There are different types of cataracts, for instance:
- Cataracts can also be classified by their location:
- Posterior (due to steroid use)
- Common senile (cataract related to aging)
Cataracts occurring at birth or present very early in life (during the first year of life) are medically termed as congenital or infantile cataracts. These cataracts need quick surgical correction otherwise they may restrict the vision in the affected eye from developing normally.
When the central portion of the lens is largely affected (this is the most common situation), these are called nuclear cataracts.
The outer part of the lens is called the lens cortex, and when opacities are most evident in this region, the cataracts are termed as cortical cataracts.
There is an even more specific change that sometimes takes place. When the opacity develops immediately next to the lens capsule, either by the anterior, or more commonly the posterior portion of the capsule it is called subcapsular cataracts.
Unlike most cataracts, posterior subcapsular cataracts can develop rather rapidly and affect vision all of a sudden unlike nuclear or cortical cataracts.
Exams and Tests
To locate a cataract, the eye-care provider examines your lens. A complete eye examination typically includes the following:
Visual acuity test
An eye chart test is used to evaluate your reading and distance vision.
Your eye specialist should decide if glasses would improve your vision.
Potential acuity testing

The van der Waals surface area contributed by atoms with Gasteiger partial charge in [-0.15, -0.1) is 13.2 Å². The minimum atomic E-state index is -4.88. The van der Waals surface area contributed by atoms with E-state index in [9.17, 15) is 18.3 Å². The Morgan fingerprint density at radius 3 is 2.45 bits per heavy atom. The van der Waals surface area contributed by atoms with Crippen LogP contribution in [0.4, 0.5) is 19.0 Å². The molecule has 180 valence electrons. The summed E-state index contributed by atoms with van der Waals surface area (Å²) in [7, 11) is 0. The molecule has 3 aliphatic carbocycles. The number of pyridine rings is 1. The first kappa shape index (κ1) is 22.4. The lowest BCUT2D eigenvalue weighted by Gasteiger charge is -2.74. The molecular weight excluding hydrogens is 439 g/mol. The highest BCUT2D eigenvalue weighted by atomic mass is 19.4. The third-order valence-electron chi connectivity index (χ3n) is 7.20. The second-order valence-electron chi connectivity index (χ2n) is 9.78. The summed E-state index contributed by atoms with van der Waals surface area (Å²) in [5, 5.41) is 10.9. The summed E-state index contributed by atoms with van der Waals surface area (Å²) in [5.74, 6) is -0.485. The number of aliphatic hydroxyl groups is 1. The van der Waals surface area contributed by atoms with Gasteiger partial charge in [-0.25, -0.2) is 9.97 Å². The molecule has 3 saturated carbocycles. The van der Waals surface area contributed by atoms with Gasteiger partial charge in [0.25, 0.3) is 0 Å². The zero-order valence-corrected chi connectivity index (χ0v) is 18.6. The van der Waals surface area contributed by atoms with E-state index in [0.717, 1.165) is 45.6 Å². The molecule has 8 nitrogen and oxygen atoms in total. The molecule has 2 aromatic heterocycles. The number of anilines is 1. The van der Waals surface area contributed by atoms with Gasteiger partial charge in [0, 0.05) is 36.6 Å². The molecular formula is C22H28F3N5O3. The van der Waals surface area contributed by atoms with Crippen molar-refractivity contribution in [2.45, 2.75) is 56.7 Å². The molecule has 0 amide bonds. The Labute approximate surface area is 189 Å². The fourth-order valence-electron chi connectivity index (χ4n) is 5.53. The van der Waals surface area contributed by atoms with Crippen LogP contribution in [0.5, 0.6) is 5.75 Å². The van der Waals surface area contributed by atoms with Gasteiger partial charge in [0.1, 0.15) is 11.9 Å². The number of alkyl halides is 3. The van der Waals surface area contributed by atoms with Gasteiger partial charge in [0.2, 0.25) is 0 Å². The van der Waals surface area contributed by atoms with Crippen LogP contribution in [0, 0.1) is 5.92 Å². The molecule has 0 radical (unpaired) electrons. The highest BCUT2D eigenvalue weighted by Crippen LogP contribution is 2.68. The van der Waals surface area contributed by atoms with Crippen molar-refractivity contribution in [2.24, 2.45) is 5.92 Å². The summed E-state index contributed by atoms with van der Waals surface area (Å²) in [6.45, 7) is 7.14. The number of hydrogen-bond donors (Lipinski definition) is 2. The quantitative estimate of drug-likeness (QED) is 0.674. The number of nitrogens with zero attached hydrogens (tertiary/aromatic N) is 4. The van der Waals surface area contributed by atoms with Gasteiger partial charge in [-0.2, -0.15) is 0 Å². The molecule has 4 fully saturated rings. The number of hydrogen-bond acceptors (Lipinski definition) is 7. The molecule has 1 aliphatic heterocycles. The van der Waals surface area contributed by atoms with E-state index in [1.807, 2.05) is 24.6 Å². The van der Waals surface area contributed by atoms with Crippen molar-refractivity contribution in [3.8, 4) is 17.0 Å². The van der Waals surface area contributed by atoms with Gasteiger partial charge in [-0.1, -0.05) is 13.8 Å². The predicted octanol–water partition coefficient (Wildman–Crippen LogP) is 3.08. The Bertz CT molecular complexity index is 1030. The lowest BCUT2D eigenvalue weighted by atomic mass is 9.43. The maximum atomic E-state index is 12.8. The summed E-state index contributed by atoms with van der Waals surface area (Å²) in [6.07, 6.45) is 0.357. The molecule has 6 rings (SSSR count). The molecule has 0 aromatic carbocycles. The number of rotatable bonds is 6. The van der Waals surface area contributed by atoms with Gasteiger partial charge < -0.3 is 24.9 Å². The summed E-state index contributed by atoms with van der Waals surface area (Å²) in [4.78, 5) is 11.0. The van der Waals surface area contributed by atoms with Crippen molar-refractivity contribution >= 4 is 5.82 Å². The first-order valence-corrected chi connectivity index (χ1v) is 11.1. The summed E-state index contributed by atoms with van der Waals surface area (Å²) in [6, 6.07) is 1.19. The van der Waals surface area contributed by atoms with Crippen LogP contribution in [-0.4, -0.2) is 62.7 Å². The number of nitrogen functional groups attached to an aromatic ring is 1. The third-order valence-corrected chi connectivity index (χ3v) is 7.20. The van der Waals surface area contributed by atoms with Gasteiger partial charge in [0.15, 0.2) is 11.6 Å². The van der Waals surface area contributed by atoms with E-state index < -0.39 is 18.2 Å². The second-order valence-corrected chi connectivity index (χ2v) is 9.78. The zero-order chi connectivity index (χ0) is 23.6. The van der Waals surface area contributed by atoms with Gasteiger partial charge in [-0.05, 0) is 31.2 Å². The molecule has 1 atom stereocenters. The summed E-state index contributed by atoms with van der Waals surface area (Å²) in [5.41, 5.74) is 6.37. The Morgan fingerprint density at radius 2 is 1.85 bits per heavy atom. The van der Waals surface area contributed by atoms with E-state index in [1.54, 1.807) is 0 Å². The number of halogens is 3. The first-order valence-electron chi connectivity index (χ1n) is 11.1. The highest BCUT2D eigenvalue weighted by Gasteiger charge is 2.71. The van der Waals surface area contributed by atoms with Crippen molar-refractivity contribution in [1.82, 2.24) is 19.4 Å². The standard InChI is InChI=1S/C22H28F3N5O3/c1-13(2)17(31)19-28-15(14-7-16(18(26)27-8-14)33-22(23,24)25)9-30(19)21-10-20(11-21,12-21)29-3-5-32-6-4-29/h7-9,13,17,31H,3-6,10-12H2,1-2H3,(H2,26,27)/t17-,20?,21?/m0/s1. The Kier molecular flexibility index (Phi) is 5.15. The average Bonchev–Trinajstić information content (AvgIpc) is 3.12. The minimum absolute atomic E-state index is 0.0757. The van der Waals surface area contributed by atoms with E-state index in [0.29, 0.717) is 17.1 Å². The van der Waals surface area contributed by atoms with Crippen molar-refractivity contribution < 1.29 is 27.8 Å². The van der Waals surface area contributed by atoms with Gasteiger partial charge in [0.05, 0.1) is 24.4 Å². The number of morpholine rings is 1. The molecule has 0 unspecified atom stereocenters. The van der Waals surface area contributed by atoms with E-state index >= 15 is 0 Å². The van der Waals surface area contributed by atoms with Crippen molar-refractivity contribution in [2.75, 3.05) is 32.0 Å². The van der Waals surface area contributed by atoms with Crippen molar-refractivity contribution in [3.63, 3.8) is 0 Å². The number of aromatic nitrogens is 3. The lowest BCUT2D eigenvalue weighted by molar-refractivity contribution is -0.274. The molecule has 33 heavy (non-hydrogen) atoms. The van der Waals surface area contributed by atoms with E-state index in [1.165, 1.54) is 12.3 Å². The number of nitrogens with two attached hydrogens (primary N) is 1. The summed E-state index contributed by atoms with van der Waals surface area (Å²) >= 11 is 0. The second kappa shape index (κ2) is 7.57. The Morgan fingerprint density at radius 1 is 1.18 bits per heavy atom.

This helps the ophthalmologist to have an idea of what changes may occur to your vision after the removal of the cataract. Consider this as the eye’s vision potential if the cataract was not present.
Contrast sensitivity testing
This checks your ability to distinguish different shades of gray, which is often limited by cataracts.
It is a standard test to examine fluid pressure inside the eye (Increased pressure may be an indicative of glaucoma.)
The pupil is made enlarged by applying eye drops so that the ophthalmologist can further examine the lens and retina easily. This is important to determine if there are other conditions which may ultimately limit your vision besides cataracts.
There are three basic techniques for cataract surgery.
|Extracapsular cataract surgery||
|Intracapsular cataract surgery||
Although there is no scientifically proven prevention, some measures can be taken to check other eye diseases that can cause cataract and limiting exposure to factors that encourage cataracts.
Using sunglasses during the day might decrease your chances of developing cataracts or developing problems with the retina. Some sunglasses are designed to filter out UV light, limiting exposure to harmful UV radiation and might delay the formation of cataracts.
Although some people take vitamins, minerals, and herbal extracts to decrease cataract formation no scientific data reveal that these remedies are helpful. No topical or oral medications or supplements are found to reduce the chance of developing cataracts.
Just as a healthy lifestyle helps prevent other diseases in the body it also helps prevent cataract. Follow a proper diet, exercise regularly and take rest. Avoid smoking.
If you are suffering from diabetes, tight blood-sugar control can decelerate the otherwise accelerated development of cataracts.